"The mood in Scotland appears to have hardened in a direction unfavourable to the nationalists"by Gregg McClymont / May 12, 2017 / Leave a comment
The post referendum re-alignment of Scottish politics continues, but there’s a little life in the old (Labour) dog yet. So went the local Government elections in Scotland.
The SNP comfortably won a plurality of the popular vote, a plurality of seats, and is the largest party in a plurality of town halls and city chambers across Scotland. For a party which has been in government for a decade this is no mean feat. Labour’s 20 per cent vote share, and the painful loss of Glasgow and North Lanarkshire Councils, obscures a stronger relative performance as compared to 2015 and 2016 in its west of Scotland former heartlands. But it remains in a poor second place to the SNP even in most of these seats. And nationally, Scottish Labour was beaten by the Conservatives for the first time in a nation-wide poll since dinosaurs walked the earth.
Indeed, the surge in Conservative support is the headline story from this particular round of elections. Across Scotland, Conservative support rose to 25 per cent, the party’s highest vote share in twenty years. But even more strikingly in parts of the country where there was once a Tory tradition the Conservatives roared back—winning the popular vote across North East Scotland and down into the central belt as far as Stirling. These regions, which turned to the SNP in the Thatcher years, now appear to be back in play. Mood matters in politics and the mood in Scotland appears for the moment to have hardened in a direction unfavourable to the nationalists.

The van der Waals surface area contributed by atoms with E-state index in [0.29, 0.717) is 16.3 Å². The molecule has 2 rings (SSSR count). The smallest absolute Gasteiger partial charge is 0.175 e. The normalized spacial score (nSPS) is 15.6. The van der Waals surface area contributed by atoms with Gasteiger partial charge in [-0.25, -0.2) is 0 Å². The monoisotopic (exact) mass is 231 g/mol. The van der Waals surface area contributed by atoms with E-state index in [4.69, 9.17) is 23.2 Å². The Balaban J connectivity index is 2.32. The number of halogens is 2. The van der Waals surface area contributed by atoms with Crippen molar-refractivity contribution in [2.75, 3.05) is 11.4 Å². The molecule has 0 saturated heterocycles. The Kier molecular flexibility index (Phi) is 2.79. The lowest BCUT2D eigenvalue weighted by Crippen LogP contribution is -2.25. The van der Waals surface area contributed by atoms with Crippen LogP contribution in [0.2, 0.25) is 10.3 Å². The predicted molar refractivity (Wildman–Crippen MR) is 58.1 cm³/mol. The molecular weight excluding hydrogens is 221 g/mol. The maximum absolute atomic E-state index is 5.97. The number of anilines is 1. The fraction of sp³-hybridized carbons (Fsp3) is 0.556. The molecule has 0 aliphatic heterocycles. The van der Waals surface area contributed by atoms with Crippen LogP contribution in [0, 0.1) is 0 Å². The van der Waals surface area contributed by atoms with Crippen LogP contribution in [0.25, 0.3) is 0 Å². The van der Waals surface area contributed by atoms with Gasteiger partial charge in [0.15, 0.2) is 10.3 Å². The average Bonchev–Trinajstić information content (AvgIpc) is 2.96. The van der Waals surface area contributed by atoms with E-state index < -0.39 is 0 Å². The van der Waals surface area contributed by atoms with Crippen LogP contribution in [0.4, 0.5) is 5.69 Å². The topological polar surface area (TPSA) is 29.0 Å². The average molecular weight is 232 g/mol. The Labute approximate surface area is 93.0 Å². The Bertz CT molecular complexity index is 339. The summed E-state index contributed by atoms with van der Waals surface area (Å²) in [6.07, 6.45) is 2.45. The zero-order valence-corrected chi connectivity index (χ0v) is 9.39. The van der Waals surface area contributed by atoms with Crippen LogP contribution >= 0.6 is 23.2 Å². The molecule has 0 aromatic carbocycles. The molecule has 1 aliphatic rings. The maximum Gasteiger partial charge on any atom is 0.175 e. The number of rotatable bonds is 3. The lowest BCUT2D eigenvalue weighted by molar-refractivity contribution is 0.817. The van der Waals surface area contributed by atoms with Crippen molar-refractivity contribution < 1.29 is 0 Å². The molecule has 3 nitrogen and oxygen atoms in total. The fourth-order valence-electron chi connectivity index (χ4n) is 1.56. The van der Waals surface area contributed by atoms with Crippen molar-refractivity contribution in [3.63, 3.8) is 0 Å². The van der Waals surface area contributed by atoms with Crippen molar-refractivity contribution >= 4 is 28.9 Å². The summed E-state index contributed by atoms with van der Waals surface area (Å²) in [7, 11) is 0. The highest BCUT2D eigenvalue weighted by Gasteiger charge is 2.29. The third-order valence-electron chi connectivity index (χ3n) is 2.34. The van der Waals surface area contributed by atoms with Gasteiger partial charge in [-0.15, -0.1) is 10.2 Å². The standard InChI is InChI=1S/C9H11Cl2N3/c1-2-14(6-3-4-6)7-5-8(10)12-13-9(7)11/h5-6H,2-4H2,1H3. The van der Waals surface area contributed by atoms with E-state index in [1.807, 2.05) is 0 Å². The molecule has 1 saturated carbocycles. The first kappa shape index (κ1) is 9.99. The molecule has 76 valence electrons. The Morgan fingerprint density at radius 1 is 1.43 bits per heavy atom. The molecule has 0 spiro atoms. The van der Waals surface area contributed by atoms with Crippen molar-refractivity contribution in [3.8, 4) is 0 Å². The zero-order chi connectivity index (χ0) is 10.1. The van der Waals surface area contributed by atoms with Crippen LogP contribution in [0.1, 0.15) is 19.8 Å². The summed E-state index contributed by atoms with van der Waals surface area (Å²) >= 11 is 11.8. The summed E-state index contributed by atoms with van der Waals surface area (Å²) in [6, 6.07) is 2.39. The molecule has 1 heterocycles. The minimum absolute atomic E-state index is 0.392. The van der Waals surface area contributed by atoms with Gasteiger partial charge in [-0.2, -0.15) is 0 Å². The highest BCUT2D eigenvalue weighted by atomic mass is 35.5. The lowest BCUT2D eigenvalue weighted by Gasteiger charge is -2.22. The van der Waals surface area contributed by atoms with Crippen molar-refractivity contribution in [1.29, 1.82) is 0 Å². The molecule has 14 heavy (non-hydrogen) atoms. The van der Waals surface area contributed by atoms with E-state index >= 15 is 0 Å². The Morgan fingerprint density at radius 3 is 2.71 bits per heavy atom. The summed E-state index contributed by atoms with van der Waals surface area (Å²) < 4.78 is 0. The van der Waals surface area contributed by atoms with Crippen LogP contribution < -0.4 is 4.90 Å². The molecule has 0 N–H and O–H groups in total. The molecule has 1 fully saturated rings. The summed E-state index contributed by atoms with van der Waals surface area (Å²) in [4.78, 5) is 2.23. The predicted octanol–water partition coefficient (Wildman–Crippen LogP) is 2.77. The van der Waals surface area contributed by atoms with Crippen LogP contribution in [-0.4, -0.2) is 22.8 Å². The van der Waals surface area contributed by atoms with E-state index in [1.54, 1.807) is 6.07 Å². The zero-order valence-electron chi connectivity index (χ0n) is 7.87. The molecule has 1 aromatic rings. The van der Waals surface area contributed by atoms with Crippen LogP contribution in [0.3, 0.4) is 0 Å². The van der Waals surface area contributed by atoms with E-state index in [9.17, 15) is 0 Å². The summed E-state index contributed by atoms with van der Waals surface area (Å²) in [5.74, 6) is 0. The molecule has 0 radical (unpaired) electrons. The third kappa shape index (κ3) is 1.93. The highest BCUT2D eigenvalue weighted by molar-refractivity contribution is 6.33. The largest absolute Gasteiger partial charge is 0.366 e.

This is not to say support for independence has fallen from the 45 per cent declared in the 2014 referendum. Polls suggest it remains about that level. It’s more that sentiment among No voters has become stronger. This makes them more likely to turn out and vote. For the first time in years enthusiasm was probably greater among non-nationalist supporters entering the local government elections (overall turnout was up close to 10 percentage points). Furthermore, the SNP has usually enjoyed some support from voters who did not favour independence: voters who historically backed the SNP in the West of Scotland as the only alternative to Labour in effectively a two party system, or in the North East and central belt where the SNP became the alternative for former Conservative voters. (“Tartan Tories” who saw the SNP as a vehicle for advancing Scotland’s interests inside the UK). With the constitutional question utterly dominating, split tickets of this kind are now disappearing.
The SNP’s vote share of 32 per cent—first preferences under the STV system—pales in significance when compared to the 50 per cent it polled in 2015’s General Election and the 46.5 per cent it won in last year’s Holyrood election. Lower turnout in local elections is probably a factor in the sharp drop off, one from which the SNP can take comfort. Younger voters heavily favour the SNP but older voters are more likely to turn out in local government elections. Independents took 10 per cent of the vote, which won’t be repeated next month. More widely, elections in which the Westminster system is the central locus play to the SNP’s strengths, as the party seen as “standing up for Scotland.” The realignment of Scottish politics along nationalist vs unionist lines works in the SNP’s favour electorally, so long as the unionist vote remains divided between Conservative and Labour. Votes lost by the SNP in competition with the Tories in North-East of Scotland (for example) are more than compensated for by votes won in the more populous West of Scotland former Labour heartlands. So there’s no danger of the SNP not “winning” Scotland in next month’s general election. But winning a second independence referendum currently looks a more difficult task.